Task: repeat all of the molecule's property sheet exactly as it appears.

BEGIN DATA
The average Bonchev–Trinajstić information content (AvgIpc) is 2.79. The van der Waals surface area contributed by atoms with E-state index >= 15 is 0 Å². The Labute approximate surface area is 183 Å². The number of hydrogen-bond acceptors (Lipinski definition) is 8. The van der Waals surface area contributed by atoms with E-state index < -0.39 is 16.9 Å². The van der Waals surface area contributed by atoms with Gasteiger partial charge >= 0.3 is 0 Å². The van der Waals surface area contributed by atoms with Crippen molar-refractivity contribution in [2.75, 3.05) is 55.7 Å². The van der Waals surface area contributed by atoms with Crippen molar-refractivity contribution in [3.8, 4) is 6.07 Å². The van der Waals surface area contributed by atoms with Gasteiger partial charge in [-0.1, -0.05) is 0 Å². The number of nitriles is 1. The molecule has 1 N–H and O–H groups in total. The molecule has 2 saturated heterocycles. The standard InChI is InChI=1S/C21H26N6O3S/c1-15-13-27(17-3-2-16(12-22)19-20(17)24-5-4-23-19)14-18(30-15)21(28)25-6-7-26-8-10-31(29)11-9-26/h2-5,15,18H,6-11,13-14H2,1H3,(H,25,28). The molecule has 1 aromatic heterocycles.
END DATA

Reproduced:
The average Bonchev–Trinajstić information content (AvgIpc) is 2.79. The van der Waals surface area contributed by atoms with E-state index >= 15 is 0 Å². The Labute approximate surface area is 183 Å². The number of hydrogen-bond acceptors (Lipinski definition) is 8. The van der Waals surface area contributed by atoms with E-state index < -0.39 is 16.9 Å². The van der Waals surface area contributed by atoms with Gasteiger partial charge >= 0.3 is 0 Å². The van der Waals surface area contributed by atoms with Crippen molar-refractivity contribution in [2.75, 3.05) is 55.7 Å². The van der Waals surface area contributed by atoms with Crippen molar-refractivity contribution in [3.8, 4) is 6.07 Å². The van der Waals surface area contributed by atoms with Gasteiger partial charge in [-0.1, -0.05) is 0 Å². The number of nitriles is 1. The molecule has 1 N–H and O–H groups in total. The molecule has 2 saturated heterocycles. The standard InChI is InChI=1S/C21H26N6O3S/c1-15-13-27(17-3-2-16(12-22)19-20(17)24-5-4-23-19)14-18(30-15)21(28)25-6-7-26-8-10-31(29)11-9-26/h2-5,15,18H,6-11,13-14H2,1H3,(H,25,28). The molecule has 1 aromatic heterocycles.